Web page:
|Publication number||US7687150 B2|
|Application number||US 11/324,687|
|Publication date||Mar 30, 2010|
|Filing date||Jan 3, 2006|
|Priority date||Apr 10, 2003|
|Also published as||EP1611264A2, EP1611264A4, US20040260018, US20060110612, WO2004092437A2, WO2004092437A3|
|Publication number||11324687, 324687, US 7687150 B2, US 7687150B2, US-B2-7687150, US7687150 B2, US7687150B2|
|Inventors||William H. Simendinger, III, David William Garrett|
|Original Assignee||Microphase Coatings, Inc.|
|Export Citation||BiBTeX, EndNote, RefMan|
|Patent Citations (38), Non-Patent Citations (6), Referenced by (6), Classifications (31), Legal Events (4)|
|External Links: USPTO, USPTO Assignment, Espacenet|
The instant application is a continuation application of U.S. patent application Ser. No. 10/814,213 filed Mar. 31, 2004 and claims priority to U.S. Provisional Application Ser. No. 60/461,800 filed Apr. 10, 2003 the disclosures of which are incorporated herein by reference in their entireties.
The present invention relates to a thermal barrier composition for use on a variety of substrates that are exposed to high temperatures. Exemplary substrates include pipelines, engine parts including jet engine components, water conduits including tubes in power plants, reactor vessels and exhaust manifolds.
Substrates, particularly metal substrates, can be subjected to high temperatures causing fatigue, cracking, distortion and the like of the substrate. For example, components of a jet engine or the surrounding parts of the jet can be exposed to temperatures in excess of 1800° F. In such a situation, it is readily apparent that fatiguing or cracking can lead to catastrophic failure. Similarly, piping used in various manufacturing facilities can be subjected to temperatures in excess of 400° F. caused by the liquid or gas passing through the pipe. In such an application, it is preferred that the coating not only provide a thermal barrier but also provide anti-corrosion properties.
The thermal barrier composition of the present invention comprises a glassy matrix comprising an alkoxy-functionalized siloxane and a functionally-terminated silane or siloxane, polymethylsilsesquioxane dissolved in a crosslinking agent, and optionally a filler and/or hollow glass microspheres. The glass matrix provides good adhesion to the surface being coated, as well as, toughness, crack resistance, durability, abrasion resistance, heat resistance and stability in the particular environment.
As briefly discussed above, the present invention relates to a thermal barrier composition. The thermal barrier compositions of the present invention comprise a glassy matrix comprising: an alkoxy-functionalized siloxane and a functionally-terminated silane or siloxane; (b) polymethylsilsesquioxane dissolved in a crosslinking agent; and optionally (c) and (d) a filler and/or hollow glass microspheres. The thermal barrier composition of the present invention can be coated onto a wide variety of substrates including steel, stainless steel, titanium, aluminum, magnesium and zinc. The coating can withstand continuous use temperatures of 1800° F. or higher. Moreover, the composition is resistant to corrosive agents such as nitrogen and sulfur compounds.
Suitable alkoxy-functionalized siloxanes include polydiethoxysiloxane, tetraethoxysilane, tetramethoxysilane, and polydimethoxysiloxane. A preferred alkoxy-functionalized siloxane is polydiethoxysilane. Suitable functionally-terminated silanes or siloxanes include silanol-terminated, vinyl-terminated and amino-terminated silanes or siloxanes such as epoxy-functionalized polydimethylsiloxane, aminopropyltriethoxy silane and silanol-terminated siloxane.
The glassy matrix is crosslinked using a titanium or tin catalyst. Suitable catalysts include titanium alkoxides such as titanium methoxide, titanium ethoxide, titanium isopropoxide, titanium propoxide, titanium butoxide, titanium diisopropoxide (bis 2,4-pentanedionate), titanium diisopropoxide bis(ethylacetoacetao) titanium ethylhexoxide, and organic tin compounds such as dibutyl tin diacetate, dibutyltin laurate, dimethyl tin dineodecanoate, dioctyl dilauryl tin, and dibutyl butoxy chlorotin, as well as mixtures thereof. The glassy matrix can be formed by using a Sol-Gel process such as described in U.S. Pat. No. 6,313,193, the disclosure of which is incorporated herein by reference in its entirety. Other methods of forming the matrix will be within the skill of one in the art.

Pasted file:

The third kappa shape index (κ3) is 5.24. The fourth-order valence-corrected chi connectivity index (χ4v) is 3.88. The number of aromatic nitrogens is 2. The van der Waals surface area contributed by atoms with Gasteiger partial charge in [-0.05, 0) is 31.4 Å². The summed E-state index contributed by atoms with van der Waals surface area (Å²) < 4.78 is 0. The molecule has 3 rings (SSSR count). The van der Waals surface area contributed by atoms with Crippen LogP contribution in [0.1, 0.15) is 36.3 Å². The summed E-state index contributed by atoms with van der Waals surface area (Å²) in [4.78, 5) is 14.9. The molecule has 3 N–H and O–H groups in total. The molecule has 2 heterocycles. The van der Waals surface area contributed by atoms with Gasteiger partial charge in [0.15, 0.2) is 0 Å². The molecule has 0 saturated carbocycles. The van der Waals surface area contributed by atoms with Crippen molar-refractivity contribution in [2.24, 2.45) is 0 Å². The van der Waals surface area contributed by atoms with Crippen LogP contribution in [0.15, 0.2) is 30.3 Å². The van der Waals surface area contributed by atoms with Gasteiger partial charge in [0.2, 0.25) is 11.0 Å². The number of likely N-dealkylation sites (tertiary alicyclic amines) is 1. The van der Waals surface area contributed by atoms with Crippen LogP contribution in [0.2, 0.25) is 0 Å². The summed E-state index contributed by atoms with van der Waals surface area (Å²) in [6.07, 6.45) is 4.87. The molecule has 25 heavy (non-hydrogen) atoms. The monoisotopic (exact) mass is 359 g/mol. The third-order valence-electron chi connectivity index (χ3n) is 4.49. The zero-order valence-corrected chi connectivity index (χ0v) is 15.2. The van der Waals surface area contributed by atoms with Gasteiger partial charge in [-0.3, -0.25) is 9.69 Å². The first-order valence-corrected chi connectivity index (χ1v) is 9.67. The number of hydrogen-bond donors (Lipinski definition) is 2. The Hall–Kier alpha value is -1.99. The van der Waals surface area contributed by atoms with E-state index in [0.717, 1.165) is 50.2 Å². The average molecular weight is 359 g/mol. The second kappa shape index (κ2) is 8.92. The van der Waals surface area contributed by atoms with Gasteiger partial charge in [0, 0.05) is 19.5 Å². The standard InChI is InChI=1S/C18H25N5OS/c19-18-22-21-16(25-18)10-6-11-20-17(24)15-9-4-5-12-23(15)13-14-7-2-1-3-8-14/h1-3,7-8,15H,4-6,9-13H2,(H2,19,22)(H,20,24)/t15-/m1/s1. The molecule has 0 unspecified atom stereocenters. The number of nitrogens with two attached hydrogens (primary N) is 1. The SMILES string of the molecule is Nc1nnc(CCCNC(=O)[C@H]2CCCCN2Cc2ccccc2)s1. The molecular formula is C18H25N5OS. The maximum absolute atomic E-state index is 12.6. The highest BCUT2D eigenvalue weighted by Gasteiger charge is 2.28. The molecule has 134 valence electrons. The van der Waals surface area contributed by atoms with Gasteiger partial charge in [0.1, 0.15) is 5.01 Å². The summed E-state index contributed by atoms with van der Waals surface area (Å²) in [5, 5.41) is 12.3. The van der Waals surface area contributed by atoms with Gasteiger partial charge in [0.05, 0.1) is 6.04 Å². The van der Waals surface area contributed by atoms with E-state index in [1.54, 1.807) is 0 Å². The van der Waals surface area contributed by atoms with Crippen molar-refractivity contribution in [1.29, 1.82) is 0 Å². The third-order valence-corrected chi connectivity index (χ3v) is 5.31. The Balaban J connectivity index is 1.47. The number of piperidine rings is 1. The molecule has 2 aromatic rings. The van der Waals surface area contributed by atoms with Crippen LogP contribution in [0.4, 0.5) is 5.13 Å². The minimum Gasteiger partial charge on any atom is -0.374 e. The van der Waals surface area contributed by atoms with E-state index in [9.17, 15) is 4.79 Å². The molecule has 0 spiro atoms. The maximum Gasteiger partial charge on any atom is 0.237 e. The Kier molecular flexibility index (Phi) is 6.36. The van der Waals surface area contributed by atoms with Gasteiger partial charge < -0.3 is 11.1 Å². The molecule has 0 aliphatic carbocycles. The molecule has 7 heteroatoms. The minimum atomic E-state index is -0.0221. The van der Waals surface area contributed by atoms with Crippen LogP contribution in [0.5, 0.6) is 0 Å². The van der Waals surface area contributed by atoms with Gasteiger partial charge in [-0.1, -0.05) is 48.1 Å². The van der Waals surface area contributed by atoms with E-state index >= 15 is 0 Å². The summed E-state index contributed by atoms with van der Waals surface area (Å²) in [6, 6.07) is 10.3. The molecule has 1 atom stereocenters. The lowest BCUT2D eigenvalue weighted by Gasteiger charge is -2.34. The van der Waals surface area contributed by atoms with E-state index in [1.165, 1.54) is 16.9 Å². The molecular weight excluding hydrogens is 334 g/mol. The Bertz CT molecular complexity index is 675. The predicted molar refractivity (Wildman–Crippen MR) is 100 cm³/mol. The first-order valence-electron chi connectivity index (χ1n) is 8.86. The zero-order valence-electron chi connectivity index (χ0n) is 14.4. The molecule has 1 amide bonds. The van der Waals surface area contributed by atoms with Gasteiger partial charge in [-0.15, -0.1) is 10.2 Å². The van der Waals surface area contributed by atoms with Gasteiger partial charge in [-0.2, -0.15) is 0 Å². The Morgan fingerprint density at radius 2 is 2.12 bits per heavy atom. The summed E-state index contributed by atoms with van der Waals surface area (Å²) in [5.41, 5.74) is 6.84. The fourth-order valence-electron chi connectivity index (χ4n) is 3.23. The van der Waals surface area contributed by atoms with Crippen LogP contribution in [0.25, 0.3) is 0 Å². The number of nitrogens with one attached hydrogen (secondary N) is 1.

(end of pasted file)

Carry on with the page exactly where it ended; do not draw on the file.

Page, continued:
The thermal barrier composition may also optionally include fillers such as, without limitation, glass fibers, fumed silica, mica, kaolin, bentonite, talc, zinc oxides, iron oxides and pigments or other fillers, as will be readily apparent to those skilled in the art. The composition may also include hollow glass microspheres to provide additional heat resistance. Preferably, thin-walled glass microspheres are used. Typically the volume percent of glass microspheres is from about 30 percent to about 80 percent. If the higher amount is used, it is preferable to include milled glass fibers to improve durability. Anti-corrosion agents such as zinc phosphates and zinc salts can also be added.
In operation, the thermal barrier composition of the present invention can be applied to a substrate by roll-coating, brush, spray coating dipping and the like. It is preferred that the user mix the catalyst with the other components right before or substantially contemporaneously with application to form an interpenetrating polymer network of glass and silicone on the surface of the substrate. Inasmuch as crosslinking occurs via a moisture condensation reaction between ethoxy and hydroxyl groups, the condensation inherently present on the substrate and/or in the atmosphere can be used advantageously.
The following specific examples are provided to afford a better understanding of the present invention to those skilled in the art. It is to be understood that these examples are intended to be illustrative only and is not intended to limit the invention in any way.
Silanol-terminated polydimethylsiloxane (4200 g/mol)
Titanium diisopropoxide (Bis-2,4-pentanedionate)
Mica 325 mesh
Heucophos ZPO (zinc organophosphate) Corrosion Protection
Heucorin RZ (zinc salt) Corrosion Protection
The first step is to dissolve the polymethysilsesquioxane (POSS) into the titanium isopropoxide (TIPO). This is accomplished by mixing the POSS into the titanium isopropoxide and heating at 100° C. for 24 hours.
The second step is to mix the silanol terminated polydimethylsiloxane with the titanium diisopropoxide (bis-2,4-pentanedionate) and allowing the mixture to crosslink for 1 hour. If this step is not performed, the silanol groups on the polymer will instantly react with the titanium isopropoxide and the system will gel in a matter of seconds.